Texas may already be packed with restaurants and chain headquarters, but an upstart has a better chance of succeeding there than it does in any other state, according to a new ranking of the best places to open a restaurant or other small business.
The study found that the Lone Star State provides the best overall business environment for startups, a distinction earned in part by the relatively high proportion of entrepreneurs who manage to stay in business for at least five years. Other gauges that factor into that business-environment measure (one of three major criteria underpinning the ranking) include the size of the local workforce, the rate of job creation and the variety of businesses that prosper there.
Best states to start a restaurant, ranked
States are ranked on business environment, access to resources and business costs
Texas finished in the middle of the pack on the two other major criteria: access to financing and other resources (No. 12 on the list) and the cost of doing business there (No. 16).
The report’s publisher, the credit and personal finance advisory firm WalletHub, gave Texas an overall startup index of 64.4 points. At the other end of the spectrum was Hawaii, adjudged by WalletHub to be the worst place to open a restaurant or other small business, with an index of 37.16. The research indicated that the remote state is the nation’s worst in terms of providing access to resources such as financing or human capital, and ranks 43rd in terms of the cost of doing business there.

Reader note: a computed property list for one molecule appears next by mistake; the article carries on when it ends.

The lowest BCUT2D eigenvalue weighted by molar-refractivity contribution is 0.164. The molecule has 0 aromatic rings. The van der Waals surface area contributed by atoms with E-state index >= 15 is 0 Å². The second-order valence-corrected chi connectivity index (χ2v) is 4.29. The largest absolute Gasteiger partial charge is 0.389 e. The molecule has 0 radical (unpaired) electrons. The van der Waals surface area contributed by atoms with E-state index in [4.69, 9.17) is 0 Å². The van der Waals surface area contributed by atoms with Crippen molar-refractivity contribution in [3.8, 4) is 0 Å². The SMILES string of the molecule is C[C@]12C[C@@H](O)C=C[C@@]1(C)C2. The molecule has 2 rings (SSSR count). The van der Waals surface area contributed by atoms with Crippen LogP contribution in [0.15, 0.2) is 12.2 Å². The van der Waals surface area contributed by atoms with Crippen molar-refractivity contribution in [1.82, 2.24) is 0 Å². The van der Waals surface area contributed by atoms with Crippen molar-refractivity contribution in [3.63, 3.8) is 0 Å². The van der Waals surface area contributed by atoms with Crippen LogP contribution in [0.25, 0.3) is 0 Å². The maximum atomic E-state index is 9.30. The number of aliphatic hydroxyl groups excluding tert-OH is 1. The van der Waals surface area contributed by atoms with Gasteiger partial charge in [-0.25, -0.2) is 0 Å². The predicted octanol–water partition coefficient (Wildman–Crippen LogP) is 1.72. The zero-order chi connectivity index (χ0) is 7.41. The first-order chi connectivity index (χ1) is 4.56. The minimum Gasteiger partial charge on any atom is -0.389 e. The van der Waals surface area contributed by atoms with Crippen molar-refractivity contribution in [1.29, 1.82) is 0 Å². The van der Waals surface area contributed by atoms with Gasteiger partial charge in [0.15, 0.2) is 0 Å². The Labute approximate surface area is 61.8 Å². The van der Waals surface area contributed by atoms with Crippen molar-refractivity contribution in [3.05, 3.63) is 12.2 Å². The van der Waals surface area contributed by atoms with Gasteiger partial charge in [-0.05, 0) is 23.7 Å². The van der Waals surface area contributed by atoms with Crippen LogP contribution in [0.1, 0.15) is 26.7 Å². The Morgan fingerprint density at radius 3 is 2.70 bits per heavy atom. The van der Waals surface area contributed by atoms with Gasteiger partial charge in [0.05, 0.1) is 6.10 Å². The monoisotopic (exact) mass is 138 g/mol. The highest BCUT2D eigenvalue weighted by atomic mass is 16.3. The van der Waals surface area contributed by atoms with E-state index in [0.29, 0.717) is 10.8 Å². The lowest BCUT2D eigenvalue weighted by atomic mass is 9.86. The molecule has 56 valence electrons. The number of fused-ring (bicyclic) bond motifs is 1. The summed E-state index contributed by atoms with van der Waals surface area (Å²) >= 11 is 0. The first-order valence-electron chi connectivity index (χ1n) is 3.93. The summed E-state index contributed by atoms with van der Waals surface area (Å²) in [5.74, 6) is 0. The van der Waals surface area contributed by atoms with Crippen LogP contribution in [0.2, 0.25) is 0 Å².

Rounding out the listing’s overall top five are Utah (scored by WalletHub as providing the best access to business resources), Georgia (seventh in overall business environment, but middle of the pack on access to resources and costs), Montana (No. 8 in both business environment and costs) and Oklahoma, which earned its No. 5 slot despite being ranked the most expensive place in the nation to run a business.
Texas is the restaurant industry’s second-largest market in terms of the number of establishments. California, the biggest market, was ranked No. 8, despite having the fourth-worst rating on costs. Florida, the third-largest market, was sixth, the result of having a high score on the business-environment evaluation.
Narrowly beating Hawaii as the worst states to locate a new restaurant were Pennsylvania, Vermont, Rhode Island and New Hampshire, largely because of the business environments they provide.
Earlier this year, WalletHub looked at the best and worst big cities in which to open a restaurant. Oklahoma City topped that ranking.
The state list was based on 25 metrics grouped together under the three headings of business environment, access to resources and business costs, each weighted to generate the overall index.